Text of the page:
We knew that we needed to do better for K4.  We eventually happened onto a different kind of therapy.  Something that FINALLY understood traumatized children.  We threw ourselves into the training and really tried to change how we looked at parenting.  We PRAYED that being trained in emotional regulation would be our answer.  We realized that THIS is what our original training in California for K3 had been about.  Look beyond the behavior and identify the trigger in order to modify the behavior.  Dr. Brian Post's stress model made so much sense to us.  We bought the books, we attended extremely emotional seminars and we started to put things into practice.  We made a lot of mistakes.  My husband and I still struggled because although we had attended all the same trainings, we somehow got different ideas about the "right" way to implement it.  In the end, we realized that what was important was remaining calm and remembering what our goals were.  1.  Make her laugh everyday, 2.  Help her graduate high school and 3.  Don't let her get pregnant.  We were both headed to the same destination with K4...but needed to take two different paths to get there.  I tended to be the parent that set the firm boundaries, while he tended to be the parent that was more about comforting and working through the problems.  4 years later, K4 graduated high school, had laughed most of the days, and was indeed not pregnant.  In fact, she graduated a semester early!  It would take a couple more years for her to finally accept that we would be her family forever.  She is now in college, holding down a job and engaged to guy we really like.  She joins us for church on Sundays and calls home every few days.  Ya, I would say I was blessed to win the lottery a second time.  She is turning into an exceptional adult.

In 2008, K5 came into the picture.  She was a beautiful 11 year in a different state and she had been waiting for a family for 7 years.  People were shocked that we would consider adopting again.  I can understand why as many of those people had helped carry us through the hardest times and most likely feared that we would need even MORE help.  I am certain they were overwhelmed.  My husband's best friend point blank asked us why, after how hard things had been, would we even consider changing the family dynamics that had only recently begun to settle down into something comfortable.  For us the answer was easy.  We love children...and we love the sound of their laughter in our home.  But it was more than that.  My husband explained it best by asking his friend to imagine being on a leaky boat in the middle of a large lake or even an ocean.  He explained that the boat would float but would need somebody to help bail water out sometimes.  As you are sailing along, imagine seeing somebody floating in the water struggling to stay a float.  They are yelling for help.  Do you stop and pull them aboard or do you sail by?  For us, all people deserved to be loved and given a chance at life.  We choose to haul them aboard.  And so, for the 3rd time, we won the lottery.

Yes, K5 was a challenge at first, but we had become experts on the behaviors she exhibited from parenting K4.  She could be stubborn...well, still can be, but she has a heart of purity and innocence that is not often seen in foster children.  She has been in our home for just over 3 years and honestly, you wouldn't believe the transformation in her!  She is doing well in school, in fact, she even makes honor roll some semesters!  She is active and fun loving.  She is passionate about what she believes and will stand up for those that she loves.  Yes, we are blessed to have her in our family.  Although, we believe she is of German decent, I think somehow some of my Irish temper and need for "everything in its place" was genetically transferred to her.  We'll just say...she and I are alike in many ways and leave it at that!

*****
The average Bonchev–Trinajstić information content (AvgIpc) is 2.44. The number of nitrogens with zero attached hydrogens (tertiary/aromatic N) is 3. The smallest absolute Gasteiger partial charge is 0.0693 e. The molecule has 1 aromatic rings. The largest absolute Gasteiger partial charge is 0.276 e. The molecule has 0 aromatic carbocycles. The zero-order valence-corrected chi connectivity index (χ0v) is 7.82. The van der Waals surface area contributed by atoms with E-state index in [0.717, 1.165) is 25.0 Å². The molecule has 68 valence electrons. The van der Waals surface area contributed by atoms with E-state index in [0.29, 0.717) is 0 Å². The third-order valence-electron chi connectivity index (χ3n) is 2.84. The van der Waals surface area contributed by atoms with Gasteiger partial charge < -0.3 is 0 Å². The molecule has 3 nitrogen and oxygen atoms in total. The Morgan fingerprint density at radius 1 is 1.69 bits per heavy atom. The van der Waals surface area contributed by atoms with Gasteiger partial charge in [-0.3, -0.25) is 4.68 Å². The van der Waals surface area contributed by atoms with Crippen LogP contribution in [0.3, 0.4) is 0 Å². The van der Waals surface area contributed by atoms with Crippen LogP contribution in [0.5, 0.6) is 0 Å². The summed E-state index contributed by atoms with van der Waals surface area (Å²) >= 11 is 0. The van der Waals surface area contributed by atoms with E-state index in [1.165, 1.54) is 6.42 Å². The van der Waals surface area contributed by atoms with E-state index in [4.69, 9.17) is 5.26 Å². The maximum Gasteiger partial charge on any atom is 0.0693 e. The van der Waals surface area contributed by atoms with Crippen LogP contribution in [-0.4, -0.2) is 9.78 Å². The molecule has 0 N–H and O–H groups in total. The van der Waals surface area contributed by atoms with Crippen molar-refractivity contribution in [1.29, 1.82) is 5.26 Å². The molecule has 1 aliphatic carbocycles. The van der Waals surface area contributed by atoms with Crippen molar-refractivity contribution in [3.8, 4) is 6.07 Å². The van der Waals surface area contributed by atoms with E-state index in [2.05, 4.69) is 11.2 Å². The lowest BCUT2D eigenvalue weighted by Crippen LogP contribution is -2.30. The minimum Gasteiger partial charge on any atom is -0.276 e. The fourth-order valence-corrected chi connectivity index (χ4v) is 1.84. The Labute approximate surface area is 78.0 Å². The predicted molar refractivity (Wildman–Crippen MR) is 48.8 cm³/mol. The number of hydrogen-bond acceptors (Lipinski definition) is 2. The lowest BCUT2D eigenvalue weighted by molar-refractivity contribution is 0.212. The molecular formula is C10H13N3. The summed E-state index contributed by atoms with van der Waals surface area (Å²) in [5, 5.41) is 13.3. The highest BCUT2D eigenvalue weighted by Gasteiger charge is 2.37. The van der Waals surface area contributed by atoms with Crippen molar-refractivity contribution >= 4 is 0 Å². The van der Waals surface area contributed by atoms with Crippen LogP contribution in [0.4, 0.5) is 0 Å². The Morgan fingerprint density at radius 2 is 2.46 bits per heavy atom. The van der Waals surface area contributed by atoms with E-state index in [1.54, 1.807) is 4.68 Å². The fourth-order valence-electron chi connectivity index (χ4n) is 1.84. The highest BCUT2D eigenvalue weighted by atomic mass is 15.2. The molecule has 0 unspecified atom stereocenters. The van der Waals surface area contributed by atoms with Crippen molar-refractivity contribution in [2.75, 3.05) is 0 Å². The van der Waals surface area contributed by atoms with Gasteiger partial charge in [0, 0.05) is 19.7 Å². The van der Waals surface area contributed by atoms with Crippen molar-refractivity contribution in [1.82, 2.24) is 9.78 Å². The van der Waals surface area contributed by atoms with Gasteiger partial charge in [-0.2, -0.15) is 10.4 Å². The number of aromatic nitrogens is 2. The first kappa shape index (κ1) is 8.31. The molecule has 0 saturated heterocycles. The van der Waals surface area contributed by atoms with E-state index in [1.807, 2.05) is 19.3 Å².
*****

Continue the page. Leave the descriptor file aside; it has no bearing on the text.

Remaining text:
Wow...5 kids already in this story, and I have 2 more adoptions to tell you about.  Do something special tonight.  Take 15 min with your child.  Don't plan anything in particular.  Just sit with them undistracted  from household chores, work or the phone.  Just follow their lead for 15 minutes of emotionally connected time with your child.  Enjoy the peace you will feel.


After watching that short video and hearing a child's voice declare that she wanted to be adopted but that she believed she wasn't pretty enough, we knew that we had forever been changed.  When we started realizing that we were battling "secondary infertility issues," we immediately begin to think of adoption as an option.  My husband had graduated with his Ph.D and been offered a fantastic job in California.  We wondered if the foster care system was different in California then it was in Colorado.  But before we had a chance to pursue anything, I found out I was pregnant with our 2nd son.  However, the seed had been planted and we knew we wanted to adopt.  About a year after our son was born, we attended specialized training classes to prepare for a traumatized child.  When loving a child that comes with a history, it quickly became apparent to us that all the parenting skills we had used with our sons would have to be set aside.  Many traumatized children will need some special handling and cannot be parent in "traditional" ways.  Think of it this way, if a child is misbehaving, traditionally parents might spank a child or perhaps a time out.  However for a child that has been abused and abandoned, a spanking will be nothing compared to having their arm broken when they were thrown against a wall, or pushed down the stairs, or how about when somebody tried to choke them or stab them with a kitchen knife.  A time out will be meaningless to a child who was locked in a closet, isolated from people, for hours at a time.  Those children will just look at you and think "really?  is that all you got?"  So we learned about "time ins."  We learned to ignore the behavior and try to look at what was going on BEFORE the behavior to identify why the incident happened in the first place.  We learned that being alert to those triggers and minimizing or, when possible, eliminating the trigger would reduce the behavior.  In theory this sounded easy.  We wouldn't find out how hard this is to actually apply until much later.  But, let me leave you with this thought from Juli Alvarado,  "When you observe a child, or anyone doing something inappropriate and then you amplify it with your words, you only add energy to the very inappropriate thing you would rather go the quiet, explore it with a focus on what is better, not what is wrong."